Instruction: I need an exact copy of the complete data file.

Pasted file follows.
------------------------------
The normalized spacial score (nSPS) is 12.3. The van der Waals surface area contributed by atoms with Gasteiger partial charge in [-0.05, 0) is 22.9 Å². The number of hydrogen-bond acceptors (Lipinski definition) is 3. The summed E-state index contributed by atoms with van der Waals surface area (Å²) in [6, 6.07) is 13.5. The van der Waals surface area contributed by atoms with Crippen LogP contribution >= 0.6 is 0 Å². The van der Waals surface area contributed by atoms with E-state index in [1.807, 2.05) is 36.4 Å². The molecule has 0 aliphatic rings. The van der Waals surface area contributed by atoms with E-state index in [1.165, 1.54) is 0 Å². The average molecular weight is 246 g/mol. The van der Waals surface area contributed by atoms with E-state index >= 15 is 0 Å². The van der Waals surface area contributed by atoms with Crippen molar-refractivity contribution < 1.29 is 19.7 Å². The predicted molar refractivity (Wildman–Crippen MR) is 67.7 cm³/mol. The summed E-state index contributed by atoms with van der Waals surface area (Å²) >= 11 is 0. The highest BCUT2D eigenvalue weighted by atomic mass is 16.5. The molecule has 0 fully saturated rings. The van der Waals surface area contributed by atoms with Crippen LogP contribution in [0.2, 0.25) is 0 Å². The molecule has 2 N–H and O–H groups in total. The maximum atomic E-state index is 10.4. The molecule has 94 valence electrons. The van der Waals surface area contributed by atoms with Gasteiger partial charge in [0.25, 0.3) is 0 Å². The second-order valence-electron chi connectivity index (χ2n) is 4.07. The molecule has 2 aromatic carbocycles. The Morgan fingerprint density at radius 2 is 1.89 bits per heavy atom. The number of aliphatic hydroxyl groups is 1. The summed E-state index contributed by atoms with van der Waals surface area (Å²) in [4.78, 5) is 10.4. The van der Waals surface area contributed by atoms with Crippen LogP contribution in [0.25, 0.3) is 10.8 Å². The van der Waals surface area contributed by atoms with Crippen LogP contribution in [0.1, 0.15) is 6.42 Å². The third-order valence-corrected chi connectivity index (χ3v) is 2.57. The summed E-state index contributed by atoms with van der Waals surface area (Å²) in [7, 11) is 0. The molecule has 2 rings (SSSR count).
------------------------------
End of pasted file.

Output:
The normalized spacial score (nSPS) is 12.3. The van der Waals surface area contributed by atoms with Gasteiger partial charge in [-0.05, 0) is 22.9 Å². The number of hydrogen-bond acceptors (Lipinski definition) is 3. The summed E-state index contributed by atoms with van der Waals surface area (Å²) in [6, 6.07) is 13.5. The van der Waals surface area contributed by atoms with Crippen LogP contribution >= 0.6 is 0 Å². The van der Waals surface area contributed by atoms with E-state index in [1.807, 2.05) is 36.4 Å². The molecule has 0 aliphatic rings. The van der Waals surface area contributed by atoms with E-state index in [1.165, 1.54) is 0 Å². The average molecular weight is 246 g/mol. The van der Waals surface area contributed by atoms with E-state index >= 15 is 0 Å². The van der Waals surface area contributed by atoms with Crippen molar-refractivity contribution < 1.29 is 19.7 Å². The predicted molar refractivity (Wildman–Crippen MR) is 67.7 cm³/mol. The summed E-state index contributed by atoms with van der Waals surface area (Å²) >= 11 is 0. The highest BCUT2D eigenvalue weighted by atomic mass is 16.5. The molecule has 0 fully saturated rings. The van der Waals surface area contributed by atoms with Crippen LogP contribution in [0.2, 0.25) is 0 Å². The molecule has 2 N–H and O–H groups in total. The maximum atomic E-state index is 10.4. The molecule has 94 valence electrons. The van der Waals surface area contributed by atoms with Gasteiger partial charge in [0.25, 0.3) is 0 Å². The second-order valence-electron chi connectivity index (χ2n) is 4.07. The molecule has 2 aromatic carbocycles. The Morgan fingerprint density at radius 2 is 1.89 bits per heavy atom. The number of aliphatic hydroxyl groups is 1. The summed E-state index contributed by atoms with van der Waals surface area (Å²) in [4.78, 5) is 10.4. The van der Waals surface area contributed by atoms with Crippen LogP contribution in [0.25, 0.3) is 10.8 Å². The van der Waals surface area contributed by atoms with Crippen LogP contribution in [0.1, 0.15) is 6.42 Å². The third-order valence-corrected chi connectivity index (χ3v) is 2.57. The summed E-state index contributed by atoms with van der Waals surface area (Å²) in [7, 11) is 0. The molecule has 2 rings (SSSR count).